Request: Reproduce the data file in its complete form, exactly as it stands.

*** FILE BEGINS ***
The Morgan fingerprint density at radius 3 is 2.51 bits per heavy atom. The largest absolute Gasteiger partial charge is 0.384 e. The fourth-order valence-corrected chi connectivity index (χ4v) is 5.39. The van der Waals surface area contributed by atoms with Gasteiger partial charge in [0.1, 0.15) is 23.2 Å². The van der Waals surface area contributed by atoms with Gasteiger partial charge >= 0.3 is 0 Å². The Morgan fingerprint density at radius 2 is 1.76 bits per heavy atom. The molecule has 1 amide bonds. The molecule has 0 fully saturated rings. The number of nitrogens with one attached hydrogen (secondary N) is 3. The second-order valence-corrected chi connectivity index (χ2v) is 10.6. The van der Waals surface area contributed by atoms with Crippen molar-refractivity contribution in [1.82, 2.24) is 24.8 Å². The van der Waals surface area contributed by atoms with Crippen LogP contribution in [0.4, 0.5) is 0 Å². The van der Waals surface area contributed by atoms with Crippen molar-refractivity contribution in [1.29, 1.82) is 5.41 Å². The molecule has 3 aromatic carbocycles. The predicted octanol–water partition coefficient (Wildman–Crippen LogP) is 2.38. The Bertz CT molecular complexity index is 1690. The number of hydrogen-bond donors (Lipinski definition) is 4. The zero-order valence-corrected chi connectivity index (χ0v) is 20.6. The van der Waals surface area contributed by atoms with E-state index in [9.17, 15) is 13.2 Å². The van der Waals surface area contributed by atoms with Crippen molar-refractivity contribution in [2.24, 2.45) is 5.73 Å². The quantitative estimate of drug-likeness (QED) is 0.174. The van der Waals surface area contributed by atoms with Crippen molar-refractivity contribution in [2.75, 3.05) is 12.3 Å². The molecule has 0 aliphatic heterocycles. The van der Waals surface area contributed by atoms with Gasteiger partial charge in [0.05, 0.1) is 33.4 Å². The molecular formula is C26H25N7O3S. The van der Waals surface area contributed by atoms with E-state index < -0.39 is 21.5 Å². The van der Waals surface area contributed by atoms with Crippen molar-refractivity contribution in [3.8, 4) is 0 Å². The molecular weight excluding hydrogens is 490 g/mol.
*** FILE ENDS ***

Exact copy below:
The Morgan fingerprint density at radius 3 is 2.51 bits per heavy atom. The largest absolute Gasteiger partial charge is 0.384 e. The fourth-order valence-corrected chi connectivity index (χ4v) is 5.39. The van der Waals surface area contributed by atoms with Gasteiger partial charge in [0.1, 0.15) is 23.2 Å². The van der Waals surface area contributed by atoms with Gasteiger partial charge >= 0.3 is 0 Å². The Morgan fingerprint density at radius 2 is 1.76 bits per heavy atom. The molecule has 1 amide bonds. The molecule has 0 fully saturated rings. The number of nitrogens with one attached hydrogen (secondary N) is 3. The second-order valence-corrected chi connectivity index (χ2v) is 10.6. The van der Waals surface area contributed by atoms with Crippen molar-refractivity contribution in [1.82, 2.24) is 24.8 Å². The van der Waals surface area contributed by atoms with Crippen LogP contribution in [0.4, 0.5) is 0 Å². The van der Waals surface area contributed by atoms with Crippen molar-refractivity contribution in [1.29, 1.82) is 5.41 Å². The molecule has 3 aromatic carbocycles. The predicted octanol–water partition coefficient (Wildman–Crippen LogP) is 2.38. The Bertz CT molecular complexity index is 1690. The number of hydrogen-bond donors (Lipinski definition) is 4. The zero-order valence-corrected chi connectivity index (χ0v) is 20.6. The van der Waals surface area contributed by atoms with E-state index in [9.17, 15) is 13.2 Å². The van der Waals surface area contributed by atoms with Crippen molar-refractivity contribution in [2.24, 2.45) is 5.73 Å². The quantitative estimate of drug-likeness (QED) is 0.174. The van der Waals surface area contributed by atoms with Crippen molar-refractivity contribution in [2.75, 3.05) is 12.3 Å². The molecule has 0 aliphatic heterocycles. The van der Waals surface area contributed by atoms with Gasteiger partial charge in [0.05, 0.1) is 33.4 Å². The molecular formula is C26H25N7O3S. The van der Waals surface area contributed by atoms with E-state index < -0.39 is 21.5 Å². The van der Waals surface area contributed by atoms with Crippen molar-refractivity contribution in [3.8, 4) is 0 Å². The molecular weight excluding hydrogens is 490 g/mol.